It was more of a display of muscle — helicopter gunships, hundreds of troops and armored vehicles — at the start of a possible extradition process than a major step in a Mexican effort to dismantle one of the country’s most powerful criminal organizations. Perhaps coincidentally, it came just days before US President Joe Biden made the first visit by a US leader in nearly a decade.
López Obrador has made it clear throughout the first four years of his six-year term that pursuing drug capos is not his priority. When the military cornered the younger Guzmán in Culiacan in 2019, the president ordered him released to prevent any loss of life after gunmen began shelling the town.
The only other major arrest under his administration was the grab of an elderly Rafael Caro Quintero last July — just days after López Obrador met Biden at the White House. At the time, Caro Quintero held more symbolic significance for ordering the murder of a DEA agent decades ago than real weight in today’s drug world.
“Mexico wants to do at least the bare minimum on counter-narcotics,” said Mike Vigil, the DEA’s former chief of international operations, who spent 13 years of his career in Mexico. “I don’t think this is a sign that there will be closer cooperation, bilateral cooperation, if you will, between the United States and Mexico.”
While catching a criminal is a victory for justice and the rule of law, Vigil said, the impact on what he sees as a “permanent campaign against drugs” is nil. “What we really need to do here in the United States is we need to do a better job of reducing demand.”
That was a major talking point when the US and Mexican governments announced a new Bicentennial Framework for Safety, Public Health and Safe Communities in late 2021, replacing the aging Merida initiative.
The pact was to provide a more holistic approach to the scourge of drugs and the deaths they cause on both sides of the border. But to underline the frequent disconnection between diplomatic speech and reality, just two months later the US government announced a $5 million reward for information leading to the arrest of one of El Chapo’s four sons, including Ovidio, thereby indicated that the US pivot’s strategy was alive and well. .
“The Bicentennial Agreement was a change on paper in addressing drug trafficking and violence with a more significant focus on what were supposedly public health programs — (but) without any budget,” said Guadalupe Correa-Cabrera, an associate professor at George Mason University. . In reality, “Mexico bends to the interests of the United States.”
For decades, the US has busted drug lords from Mexico, Colombia and in between, but drugs are as available and deadlier than ever in the United States, she said. “The kingpin strategy is a failed strategy.”
The US Department of Justice declined to comment on Ovidio Guzmán’s arrest.
López Obrador took office in December 2018 after campaigning under the motto “hugs, not bullets”. He shifted resources to social programs to address what he sees as the root causes of violence, a medium-to-long-term approach that has yielded little for a country that experiences more than 35,000 homicides a year.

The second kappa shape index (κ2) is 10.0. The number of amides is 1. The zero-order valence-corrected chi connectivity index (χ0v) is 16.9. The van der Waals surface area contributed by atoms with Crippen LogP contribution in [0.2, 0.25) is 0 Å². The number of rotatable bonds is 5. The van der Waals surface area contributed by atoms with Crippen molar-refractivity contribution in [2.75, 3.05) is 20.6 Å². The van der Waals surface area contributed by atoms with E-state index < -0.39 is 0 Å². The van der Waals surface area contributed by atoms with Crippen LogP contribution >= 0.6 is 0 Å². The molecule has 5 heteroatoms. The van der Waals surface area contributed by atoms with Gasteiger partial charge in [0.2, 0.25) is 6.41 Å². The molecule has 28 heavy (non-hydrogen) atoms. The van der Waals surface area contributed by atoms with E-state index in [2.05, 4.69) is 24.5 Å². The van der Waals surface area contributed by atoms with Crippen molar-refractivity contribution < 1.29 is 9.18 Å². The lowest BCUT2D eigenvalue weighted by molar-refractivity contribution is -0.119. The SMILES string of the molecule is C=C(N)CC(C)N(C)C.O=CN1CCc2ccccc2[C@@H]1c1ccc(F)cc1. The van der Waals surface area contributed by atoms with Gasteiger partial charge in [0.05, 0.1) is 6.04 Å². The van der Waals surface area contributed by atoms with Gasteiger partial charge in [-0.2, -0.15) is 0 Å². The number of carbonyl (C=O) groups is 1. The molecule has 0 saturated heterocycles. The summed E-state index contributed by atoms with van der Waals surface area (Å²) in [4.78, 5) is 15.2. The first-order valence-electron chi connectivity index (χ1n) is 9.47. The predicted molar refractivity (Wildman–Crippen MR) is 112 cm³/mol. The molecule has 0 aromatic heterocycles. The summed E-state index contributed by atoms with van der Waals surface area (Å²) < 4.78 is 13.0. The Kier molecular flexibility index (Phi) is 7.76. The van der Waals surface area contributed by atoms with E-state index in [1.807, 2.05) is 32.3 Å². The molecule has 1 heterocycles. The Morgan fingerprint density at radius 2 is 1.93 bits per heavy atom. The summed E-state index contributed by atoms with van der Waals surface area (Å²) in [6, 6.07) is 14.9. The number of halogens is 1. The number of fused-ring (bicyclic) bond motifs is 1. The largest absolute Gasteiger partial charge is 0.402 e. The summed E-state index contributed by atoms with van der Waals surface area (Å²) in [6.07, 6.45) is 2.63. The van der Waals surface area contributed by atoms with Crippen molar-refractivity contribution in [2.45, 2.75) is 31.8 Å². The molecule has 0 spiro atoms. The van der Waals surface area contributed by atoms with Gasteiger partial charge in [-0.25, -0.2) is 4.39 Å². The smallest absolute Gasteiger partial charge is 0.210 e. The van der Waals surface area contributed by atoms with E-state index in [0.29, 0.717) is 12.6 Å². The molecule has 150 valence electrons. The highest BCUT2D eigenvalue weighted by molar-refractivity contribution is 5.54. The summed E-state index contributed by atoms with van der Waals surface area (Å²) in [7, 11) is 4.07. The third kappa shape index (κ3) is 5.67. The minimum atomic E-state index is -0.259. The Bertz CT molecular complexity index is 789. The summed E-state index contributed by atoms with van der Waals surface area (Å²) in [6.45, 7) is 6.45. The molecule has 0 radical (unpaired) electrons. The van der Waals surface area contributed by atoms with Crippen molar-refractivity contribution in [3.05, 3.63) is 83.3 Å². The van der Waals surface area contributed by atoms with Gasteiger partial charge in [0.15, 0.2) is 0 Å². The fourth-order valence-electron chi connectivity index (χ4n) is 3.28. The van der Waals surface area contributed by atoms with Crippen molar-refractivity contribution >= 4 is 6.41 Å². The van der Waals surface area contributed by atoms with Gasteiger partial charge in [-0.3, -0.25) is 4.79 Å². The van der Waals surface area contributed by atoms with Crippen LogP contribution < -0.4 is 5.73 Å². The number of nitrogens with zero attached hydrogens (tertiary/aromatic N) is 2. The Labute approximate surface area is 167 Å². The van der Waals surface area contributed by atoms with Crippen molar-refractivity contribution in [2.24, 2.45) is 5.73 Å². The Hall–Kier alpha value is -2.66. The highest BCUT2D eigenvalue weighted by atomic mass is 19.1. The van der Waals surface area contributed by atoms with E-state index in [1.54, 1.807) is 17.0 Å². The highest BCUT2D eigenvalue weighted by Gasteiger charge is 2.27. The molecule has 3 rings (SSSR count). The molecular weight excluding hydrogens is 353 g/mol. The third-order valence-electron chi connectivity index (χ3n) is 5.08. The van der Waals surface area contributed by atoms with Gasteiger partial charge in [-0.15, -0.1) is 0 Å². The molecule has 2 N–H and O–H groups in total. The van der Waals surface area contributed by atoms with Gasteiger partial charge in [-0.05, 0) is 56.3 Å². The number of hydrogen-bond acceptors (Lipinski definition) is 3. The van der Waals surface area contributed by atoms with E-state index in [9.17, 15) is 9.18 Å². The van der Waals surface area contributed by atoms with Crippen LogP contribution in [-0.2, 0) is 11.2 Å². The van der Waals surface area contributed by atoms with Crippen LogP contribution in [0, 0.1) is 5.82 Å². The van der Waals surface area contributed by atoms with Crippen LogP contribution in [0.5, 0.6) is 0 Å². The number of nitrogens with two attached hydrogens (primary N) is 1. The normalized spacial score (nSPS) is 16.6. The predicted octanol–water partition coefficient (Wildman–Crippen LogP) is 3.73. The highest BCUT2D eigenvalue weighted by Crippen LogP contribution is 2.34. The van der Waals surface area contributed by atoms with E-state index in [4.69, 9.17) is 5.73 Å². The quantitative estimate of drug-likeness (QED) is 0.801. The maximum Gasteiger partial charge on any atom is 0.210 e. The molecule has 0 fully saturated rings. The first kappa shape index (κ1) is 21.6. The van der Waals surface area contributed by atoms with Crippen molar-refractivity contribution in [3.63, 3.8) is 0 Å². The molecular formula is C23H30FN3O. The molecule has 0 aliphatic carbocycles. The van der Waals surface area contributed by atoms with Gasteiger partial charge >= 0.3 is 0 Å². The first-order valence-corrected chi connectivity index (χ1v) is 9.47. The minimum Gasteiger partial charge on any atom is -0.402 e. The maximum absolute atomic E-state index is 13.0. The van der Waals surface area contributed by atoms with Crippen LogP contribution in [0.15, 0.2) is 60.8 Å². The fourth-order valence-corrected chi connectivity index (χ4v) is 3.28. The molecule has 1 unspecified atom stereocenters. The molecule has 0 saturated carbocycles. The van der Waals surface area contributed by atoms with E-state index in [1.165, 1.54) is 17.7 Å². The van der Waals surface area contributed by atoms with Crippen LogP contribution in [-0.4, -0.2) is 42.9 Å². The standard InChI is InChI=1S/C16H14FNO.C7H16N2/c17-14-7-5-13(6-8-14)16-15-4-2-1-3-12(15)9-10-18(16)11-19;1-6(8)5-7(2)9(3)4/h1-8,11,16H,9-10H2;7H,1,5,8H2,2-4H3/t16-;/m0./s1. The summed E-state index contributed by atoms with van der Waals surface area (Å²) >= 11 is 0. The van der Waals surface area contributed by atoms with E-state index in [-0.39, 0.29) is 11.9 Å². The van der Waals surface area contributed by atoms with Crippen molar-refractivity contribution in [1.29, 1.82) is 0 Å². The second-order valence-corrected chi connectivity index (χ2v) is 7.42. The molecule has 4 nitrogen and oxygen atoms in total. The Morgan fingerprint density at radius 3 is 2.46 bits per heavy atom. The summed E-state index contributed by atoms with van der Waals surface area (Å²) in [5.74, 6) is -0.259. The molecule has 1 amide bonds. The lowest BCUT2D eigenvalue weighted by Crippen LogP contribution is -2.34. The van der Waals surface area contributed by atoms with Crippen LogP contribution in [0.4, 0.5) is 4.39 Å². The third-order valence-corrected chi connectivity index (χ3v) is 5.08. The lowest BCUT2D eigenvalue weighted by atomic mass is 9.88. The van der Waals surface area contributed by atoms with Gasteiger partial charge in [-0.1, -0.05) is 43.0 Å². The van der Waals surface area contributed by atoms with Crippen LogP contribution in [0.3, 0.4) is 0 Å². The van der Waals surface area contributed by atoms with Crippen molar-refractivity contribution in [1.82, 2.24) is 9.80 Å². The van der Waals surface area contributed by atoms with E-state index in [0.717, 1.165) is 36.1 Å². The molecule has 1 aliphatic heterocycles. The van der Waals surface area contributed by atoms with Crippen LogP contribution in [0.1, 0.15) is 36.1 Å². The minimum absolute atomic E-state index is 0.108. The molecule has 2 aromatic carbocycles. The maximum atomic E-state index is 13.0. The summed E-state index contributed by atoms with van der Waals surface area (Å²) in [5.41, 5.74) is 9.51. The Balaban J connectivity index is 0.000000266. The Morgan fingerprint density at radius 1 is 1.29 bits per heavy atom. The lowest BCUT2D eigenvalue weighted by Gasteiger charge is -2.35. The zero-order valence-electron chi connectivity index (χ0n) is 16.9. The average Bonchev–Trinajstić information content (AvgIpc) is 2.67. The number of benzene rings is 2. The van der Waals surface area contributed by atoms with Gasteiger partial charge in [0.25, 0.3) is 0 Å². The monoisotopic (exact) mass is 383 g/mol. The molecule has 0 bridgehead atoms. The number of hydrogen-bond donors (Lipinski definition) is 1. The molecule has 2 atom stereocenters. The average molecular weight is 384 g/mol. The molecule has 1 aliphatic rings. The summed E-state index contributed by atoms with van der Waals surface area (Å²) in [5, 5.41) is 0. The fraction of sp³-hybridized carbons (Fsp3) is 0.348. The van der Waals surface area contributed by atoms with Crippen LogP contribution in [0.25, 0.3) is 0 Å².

“What I think has characterized Mexico’s security policy in recent years is that it is not very clear. It was a bit contradictory,” said Ángelica Durán-Martínez, an associate professor at the University of Massachusetts Lowell. That ambiguity makes it difficult to determine whether a change has really occurred, she said.
López Obrador’s government benefits from Guzmán’s detention in several ways. The arrest eases the humiliation of the armed forces after he was forced to release him by cartel gunmen in 2019. And it may help lessen the perception that López Obrador — who has often visited Sinaloa and praised its people — has made things easier with the Sinaloa Cartel than with other gangs.
For four years, López Obrador has continued at every opportunity to tear apart his predecessors’ persecution of the drug war. Experts say the delay allowed the cartels to become stronger, both in terms of organization and weaponry.
Guzmán played a growing role at the time after his father was sentenced to life in prison in the US. The younger Guzmán was indicted in Washington in 2018 on drug trafficking charges along with another brother. the Sinaloa Cartel expanded greatly into fentanyl production.
Synthetic drugs are impervious to government eradication efforts, are easier to produce and smuggle, and are much more profitable.
The Sinaloa Cartel barely missed a beat when Guzmán’s father was sent to the US, so the arrest of one of the so-called “Chapitos,” as the brothers are called, will never shake the operation.
Mexican security analyst Alejandro Hope said Ovidio Guzman’s detention was likely the result of pressure or information from the US government, marking the tacit abandonment of López Obrador’s rhetoric about abandoning the kingpin strategy.
For Hope, the detention is depressing not only because it won’t fundamentally change the Sinaloa cartel’s thriving export trade in meth and fentanyl, but also because it reveals how little investigation Mexican authorities have done into Guzmán and the cartel since 2019.
“How wonderful that they got Ovidio, applause, perfect,” Hope said. “What depresses me is that we’ve been on this (drug war) for 16 years, or 40 years from the (murder of DEA Agent Enrique) Camarena, and we still don’t have the ability to investigate it.”
Following Guzmán’s arrest, Mexican officials said he was arrested on an existing US extradition request, as well as illegal possession of weapons and attempted murder at the time they found him. Interior Minister Adán López Hernández said on Friday that other Mexican investigations were underway that they could not talk about.
“We continue to bet on the muscle, the military capability, not the ability to investigate,” Hope said.